The User Experience of Logging In: An Introduction

I’m trying to work through some ideas pinging around in my brain about how to improve the user experience of logging in to library services and resources at a college or university. I’ve been thinking of a series of posts to help me pull together a bunch of ideas, insights, and quandaries around the problems users encounter as they try to access library stuff online. I’m hoping this initial post will get me started in writing all the posts I have in mind.

As much as possible, I’m trying to develop a wide perspective on the problem. As someone who does UX research and UX design at my library, I’ve found it essential to understand all the systems at play before trying to do any design work. If I don’t have a moderately informed understanding of how our services and resources interconnect with each other and with the ICTs (information and communication technologies) that our users are working with, my design efforts may miss some key component. In other words, the more you know about the systems and services, the better your designs can be. And I’d argue that every single thing we in libraries design must be perpetually improved and tweaked. No design is perfect. Furthermore, not only is technology ever changing, but society’s values and norms that affect our use of those ICTs are also evolving regularly in a socio-technical system of mutual shaping.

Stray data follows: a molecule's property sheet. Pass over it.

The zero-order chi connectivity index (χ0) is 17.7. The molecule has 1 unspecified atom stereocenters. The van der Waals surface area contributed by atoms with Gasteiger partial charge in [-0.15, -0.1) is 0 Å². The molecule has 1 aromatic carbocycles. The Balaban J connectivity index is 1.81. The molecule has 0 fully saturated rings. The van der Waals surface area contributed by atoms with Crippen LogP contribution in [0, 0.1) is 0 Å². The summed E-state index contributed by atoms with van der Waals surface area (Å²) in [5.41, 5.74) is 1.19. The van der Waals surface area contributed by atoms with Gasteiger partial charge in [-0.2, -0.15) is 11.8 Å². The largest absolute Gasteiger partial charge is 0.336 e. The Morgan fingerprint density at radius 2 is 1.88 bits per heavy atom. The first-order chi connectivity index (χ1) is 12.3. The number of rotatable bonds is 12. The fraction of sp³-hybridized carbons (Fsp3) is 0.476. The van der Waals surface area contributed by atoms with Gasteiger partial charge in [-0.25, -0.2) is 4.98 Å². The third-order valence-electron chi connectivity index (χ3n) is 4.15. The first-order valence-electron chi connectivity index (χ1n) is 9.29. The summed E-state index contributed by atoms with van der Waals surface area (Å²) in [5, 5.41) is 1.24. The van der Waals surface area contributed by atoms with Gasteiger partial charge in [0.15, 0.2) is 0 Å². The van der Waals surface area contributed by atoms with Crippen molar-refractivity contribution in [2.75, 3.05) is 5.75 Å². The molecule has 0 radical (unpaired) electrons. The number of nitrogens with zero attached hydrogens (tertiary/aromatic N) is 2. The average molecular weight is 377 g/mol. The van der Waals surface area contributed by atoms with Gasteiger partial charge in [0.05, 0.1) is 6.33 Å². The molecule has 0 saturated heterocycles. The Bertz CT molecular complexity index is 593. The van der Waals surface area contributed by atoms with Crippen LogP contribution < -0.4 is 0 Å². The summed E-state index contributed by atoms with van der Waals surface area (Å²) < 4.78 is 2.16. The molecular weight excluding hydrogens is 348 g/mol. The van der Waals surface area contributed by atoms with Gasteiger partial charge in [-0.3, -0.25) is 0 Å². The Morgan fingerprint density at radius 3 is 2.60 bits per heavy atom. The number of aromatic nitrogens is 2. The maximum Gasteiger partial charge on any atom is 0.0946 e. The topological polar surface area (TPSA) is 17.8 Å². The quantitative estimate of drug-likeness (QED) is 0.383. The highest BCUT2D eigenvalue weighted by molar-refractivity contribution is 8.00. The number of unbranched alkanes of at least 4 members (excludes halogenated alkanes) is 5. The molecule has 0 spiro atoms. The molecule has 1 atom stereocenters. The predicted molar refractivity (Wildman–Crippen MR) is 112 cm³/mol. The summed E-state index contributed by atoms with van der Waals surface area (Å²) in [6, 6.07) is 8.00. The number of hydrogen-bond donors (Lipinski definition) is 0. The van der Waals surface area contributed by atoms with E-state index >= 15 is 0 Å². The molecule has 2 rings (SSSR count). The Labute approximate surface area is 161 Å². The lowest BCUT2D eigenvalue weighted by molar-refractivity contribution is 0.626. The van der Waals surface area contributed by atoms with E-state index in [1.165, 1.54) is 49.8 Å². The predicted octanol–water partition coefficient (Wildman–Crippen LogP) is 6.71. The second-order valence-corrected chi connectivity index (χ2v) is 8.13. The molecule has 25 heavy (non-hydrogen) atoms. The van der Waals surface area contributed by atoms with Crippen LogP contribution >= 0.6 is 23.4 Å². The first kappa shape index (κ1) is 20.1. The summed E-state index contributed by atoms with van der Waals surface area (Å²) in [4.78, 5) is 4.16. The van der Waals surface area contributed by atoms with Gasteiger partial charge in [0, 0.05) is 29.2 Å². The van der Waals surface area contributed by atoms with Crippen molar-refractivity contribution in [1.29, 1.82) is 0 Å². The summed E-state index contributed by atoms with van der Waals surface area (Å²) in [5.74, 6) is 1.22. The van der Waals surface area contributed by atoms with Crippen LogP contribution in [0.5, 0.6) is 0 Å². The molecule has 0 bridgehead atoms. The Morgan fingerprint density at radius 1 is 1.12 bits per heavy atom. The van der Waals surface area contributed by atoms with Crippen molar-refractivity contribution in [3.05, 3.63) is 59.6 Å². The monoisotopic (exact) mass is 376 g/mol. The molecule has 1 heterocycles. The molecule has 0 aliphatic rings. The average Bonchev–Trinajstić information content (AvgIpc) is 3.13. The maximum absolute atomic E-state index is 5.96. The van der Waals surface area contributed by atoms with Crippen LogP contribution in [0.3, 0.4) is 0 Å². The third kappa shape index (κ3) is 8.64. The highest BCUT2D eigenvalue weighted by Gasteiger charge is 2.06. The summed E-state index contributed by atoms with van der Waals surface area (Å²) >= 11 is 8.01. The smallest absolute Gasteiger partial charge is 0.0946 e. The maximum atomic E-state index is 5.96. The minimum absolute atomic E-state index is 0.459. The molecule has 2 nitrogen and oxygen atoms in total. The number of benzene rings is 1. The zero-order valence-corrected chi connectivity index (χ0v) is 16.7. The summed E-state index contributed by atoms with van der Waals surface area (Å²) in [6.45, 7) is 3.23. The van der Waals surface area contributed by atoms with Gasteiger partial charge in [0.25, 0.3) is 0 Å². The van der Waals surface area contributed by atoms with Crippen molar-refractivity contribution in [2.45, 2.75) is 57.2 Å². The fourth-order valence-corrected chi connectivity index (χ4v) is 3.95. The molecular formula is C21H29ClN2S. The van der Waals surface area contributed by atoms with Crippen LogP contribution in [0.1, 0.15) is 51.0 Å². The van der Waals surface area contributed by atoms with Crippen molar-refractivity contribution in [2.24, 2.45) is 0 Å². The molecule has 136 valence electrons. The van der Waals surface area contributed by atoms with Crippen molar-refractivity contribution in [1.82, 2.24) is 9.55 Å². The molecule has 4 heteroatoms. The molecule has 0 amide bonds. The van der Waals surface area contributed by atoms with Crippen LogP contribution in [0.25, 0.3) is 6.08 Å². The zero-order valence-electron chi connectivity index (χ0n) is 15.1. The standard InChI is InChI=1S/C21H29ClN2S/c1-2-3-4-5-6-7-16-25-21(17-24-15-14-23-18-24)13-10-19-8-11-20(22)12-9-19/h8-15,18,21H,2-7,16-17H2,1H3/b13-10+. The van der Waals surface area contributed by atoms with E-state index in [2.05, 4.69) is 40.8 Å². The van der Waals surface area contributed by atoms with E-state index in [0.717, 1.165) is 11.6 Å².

As someone who also helps manage e-resources and does troubleshooting at least several times a week to help someone who is reporting that they “can’t log in” to something, I’ve built up some standard questions to ask the user. I may not be a master of all the technologies at work behind the scenes, but I’ve learned enough to make reasonable guesses about what has gone wrong and ask the user questions that help narrow down the list of possible causes. This post is my attempt to categorize the places where problems arise and detail some specific issues: the status of the user, the user’s device, the library’s systems and resources, and a vendor’s systems or resources.